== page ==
FOR IMMEDIATE RELEASE
May 29, 2015
Contacts: Kim Williams, Executive Director, Nunamta Aulukestai: 907.842.4404
Bella Hammond, Call Trustees for Press Availability
Valerie Brown, Legal Director, Trustees for Alaska: 907.433.2014
Supreme Court Rules that Pebble Mine Exploration Requires Public Notice and Analysis
Anchorage, Alaska—Today, the Alaska Supreme Court issued an opinion that protects Alaskan’s right to know about — and to have a say in — how their resources are used. The Court ruled the Alaska Constitution requires the Alaska Department of Natural Resources (DNR) to provide public notice and to evaluate whether exploration activities for the proposed Pebble Mine are in the public interest. The Court said it best: “The state must know how it should act before it acts.”
The opinion decides the constitutional lawsuit challenging DNR’s permitting of exploration activities at Pebble for over two decades. During that time, DNR provided no public notice and made no findings with respect to impacts to the constitutionally protected land, water, and subsistence resources in the area.
The case was brought by Nunamta Aulukestai, an association of ten village corporations and ten tribes in the Bristol Bay region; former First Lady Bella Hammond; former State constitutional delegate Vic Fischer; and Bristol Bay residents Ricky Delkittie, Sr., and Violet Willson (recently deceased) who are represented by Trustees for Alaska, a non-profit environmental law firm. Mine developer Pebble Limited Partnership was allowed to intervene as a party in the case to defend the permits.
“We applaud the court’s ruling,” said Kim Williams, Executive Director for Nunamta Aulukestai. “As subsistence users of the region, we know that exploration is having a serious impact on land, water, wildlife, and fish. We rely on these resources for survival, yet DNR has never explained these impacts or let us participate in the decisions to allow them. The Alaska Constitution requires it.”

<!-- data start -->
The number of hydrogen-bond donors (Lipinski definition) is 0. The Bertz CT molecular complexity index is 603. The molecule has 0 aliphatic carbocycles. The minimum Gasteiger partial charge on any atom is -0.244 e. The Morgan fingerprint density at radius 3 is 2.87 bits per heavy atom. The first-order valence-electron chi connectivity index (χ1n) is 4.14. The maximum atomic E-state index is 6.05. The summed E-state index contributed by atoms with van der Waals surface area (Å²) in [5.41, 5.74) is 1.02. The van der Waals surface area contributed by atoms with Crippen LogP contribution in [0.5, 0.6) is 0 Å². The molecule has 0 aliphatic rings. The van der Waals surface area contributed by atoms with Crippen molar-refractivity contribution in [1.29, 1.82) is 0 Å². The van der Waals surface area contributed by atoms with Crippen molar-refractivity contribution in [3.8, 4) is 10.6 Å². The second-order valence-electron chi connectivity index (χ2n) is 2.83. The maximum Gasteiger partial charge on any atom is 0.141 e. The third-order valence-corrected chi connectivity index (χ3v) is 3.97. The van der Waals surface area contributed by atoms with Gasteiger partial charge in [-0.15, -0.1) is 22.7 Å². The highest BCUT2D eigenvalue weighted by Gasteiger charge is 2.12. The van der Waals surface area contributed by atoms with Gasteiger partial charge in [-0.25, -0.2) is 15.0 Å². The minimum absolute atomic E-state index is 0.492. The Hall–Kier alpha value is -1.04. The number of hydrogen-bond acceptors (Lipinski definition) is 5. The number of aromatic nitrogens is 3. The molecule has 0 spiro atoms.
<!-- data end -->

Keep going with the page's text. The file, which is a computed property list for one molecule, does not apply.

Vic Fischer was also pleased that the Court upheld the intent of the Constitutional Convention delegates. “Article VIII of our state constitution was intended to safeguard the stake we all share in Alaska’s natural resources by requiring that, before they can be given away, there must be public notice and a careful weighing of the public interest. I am thoroughly delighted by the Court’s decision.”
Violet Willson, who recently passed away and lived in Naknek, previously made this statement, “I would be very happy if the court decides against Pebble and the State. Being Alaska Native and born and raised in Bristol Bay, my whole life’s been about salmon. I was a widow at 31, raised five children, and fished commercially. My home was built with salmon money and I never drew welfare. I’ve been against Pebble since the very beginning. I have the right to protect our resources for future generations; this is our land, Alaska land, my land.”
“This decision means that all Alaskans, especially those whose rights and livelihoods are jeopardized by intensive exploration activities like those at Pebble, have the constitutional right to participate in the decisions affecting them,” said Trustees for Alaska Executive Director Vicki Clark. “The State has issued permits behind closed doors without even looking at the harm to public resources.”
The lawsuit was filed in July 2009 against DNR. Pebble Mine exploration and water use has resulted in:
- drilling over 1,200 boreholes;
- leaving miles of underground exploration wells, many inadequately plugged, thereby exposing subsurface aquifers to acid rock drainage from the sulfide ore being exposed to air and water;
- disposing of tens of thousands of gallons of drilling fluids onto the tundra;
- burying tens of thousands of gallons of drill cuttings and toxic waste (from drilling additives) into unlined pits;
- flying more than 40,000 documented helicopter trips for exploration, just since 2002, resulting in the displacement of wildlife;
- spilling fuel and hydraulic fluid at the site;
- using explosives over the deposit area; and
- withdrawing millions of gallons of water from lakes and anadromous streams important for spawning Bristol Bay salmon, killing small fish or fry in some cases.
Trustees for Alaska, established in 1974, is an Alaska-based, nonprofit public interest environmental law firm. Trustees provides legal counsel and services free of charge to community and citizen groups, Native villages, statewide coalitions, conservation groups, hunting and fishing groups, and individual Alaskans, to protect and sustain Alaska’s lands, waters, wildlife, and people.